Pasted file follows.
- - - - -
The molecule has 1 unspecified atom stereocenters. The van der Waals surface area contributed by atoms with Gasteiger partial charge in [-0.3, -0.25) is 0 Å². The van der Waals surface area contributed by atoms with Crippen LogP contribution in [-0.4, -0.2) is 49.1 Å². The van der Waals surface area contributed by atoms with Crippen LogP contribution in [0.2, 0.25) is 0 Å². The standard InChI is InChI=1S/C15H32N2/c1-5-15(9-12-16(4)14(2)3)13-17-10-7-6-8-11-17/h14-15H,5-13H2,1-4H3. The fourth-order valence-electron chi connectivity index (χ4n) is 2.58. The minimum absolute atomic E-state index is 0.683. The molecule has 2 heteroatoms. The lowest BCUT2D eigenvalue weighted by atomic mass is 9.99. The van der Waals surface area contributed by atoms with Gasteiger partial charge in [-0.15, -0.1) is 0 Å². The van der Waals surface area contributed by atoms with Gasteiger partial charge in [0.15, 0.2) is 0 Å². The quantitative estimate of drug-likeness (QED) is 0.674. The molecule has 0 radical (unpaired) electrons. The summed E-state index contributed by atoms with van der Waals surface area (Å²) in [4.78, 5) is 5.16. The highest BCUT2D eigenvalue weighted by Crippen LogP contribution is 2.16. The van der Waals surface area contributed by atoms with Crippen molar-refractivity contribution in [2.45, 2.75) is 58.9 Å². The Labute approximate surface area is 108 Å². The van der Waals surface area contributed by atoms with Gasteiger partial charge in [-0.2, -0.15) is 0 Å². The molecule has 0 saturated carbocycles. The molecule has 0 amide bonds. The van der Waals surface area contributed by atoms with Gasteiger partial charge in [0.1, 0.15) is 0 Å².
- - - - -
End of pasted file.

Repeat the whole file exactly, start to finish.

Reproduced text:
The molecule has 1 unspecified atom stereocenters. The van der Waals surface area contributed by atoms with Gasteiger partial charge in [-0.3, -0.25) is 0 Å². The van der Waals surface area contributed by atoms with Crippen LogP contribution in [-0.4, -0.2) is 49.1 Å². The van der Waals surface area contributed by atoms with Crippen LogP contribution in [0.2, 0.25) is 0 Å². The standard InChI is InChI=1S/C15H32N2/c1-5-15(9-12-16(4)14(2)3)13-17-10-7-6-8-11-17/h14-15H,5-13H2,1-4H3. The fourth-order valence-electron chi connectivity index (χ4n) is 2.58. The minimum absolute atomic E-state index is 0.683. The molecule has 2 heteroatoms. The lowest BCUT2D eigenvalue weighted by atomic mass is 9.99. The van der Waals surface area contributed by atoms with Gasteiger partial charge in [-0.15, -0.1) is 0 Å². The van der Waals surface area contributed by atoms with Gasteiger partial charge in [0.15, 0.2) is 0 Å². The quantitative estimate of drug-likeness (QED) is 0.674. The molecule has 0 radical (unpaired) electrons. The summed E-state index contributed by atoms with van der Waals surface area (Å²) in [4.78, 5) is 5.16. The highest BCUT2D eigenvalue weighted by Crippen LogP contribution is 2.16. The van der Waals surface area contributed by atoms with Crippen molar-refractivity contribution in [2.45, 2.75) is 58.9 Å². The Labute approximate surface area is 108 Å². The van der Waals surface area contributed by atoms with Gasteiger partial charge in [-0.2, -0.15) is 0 Å². The molecule has 0 saturated carbocycles. The molecule has 0 amide bonds. The van der Waals surface area contributed by atoms with Gasteiger partial charge in [0.1, 0.15) is 0 Å².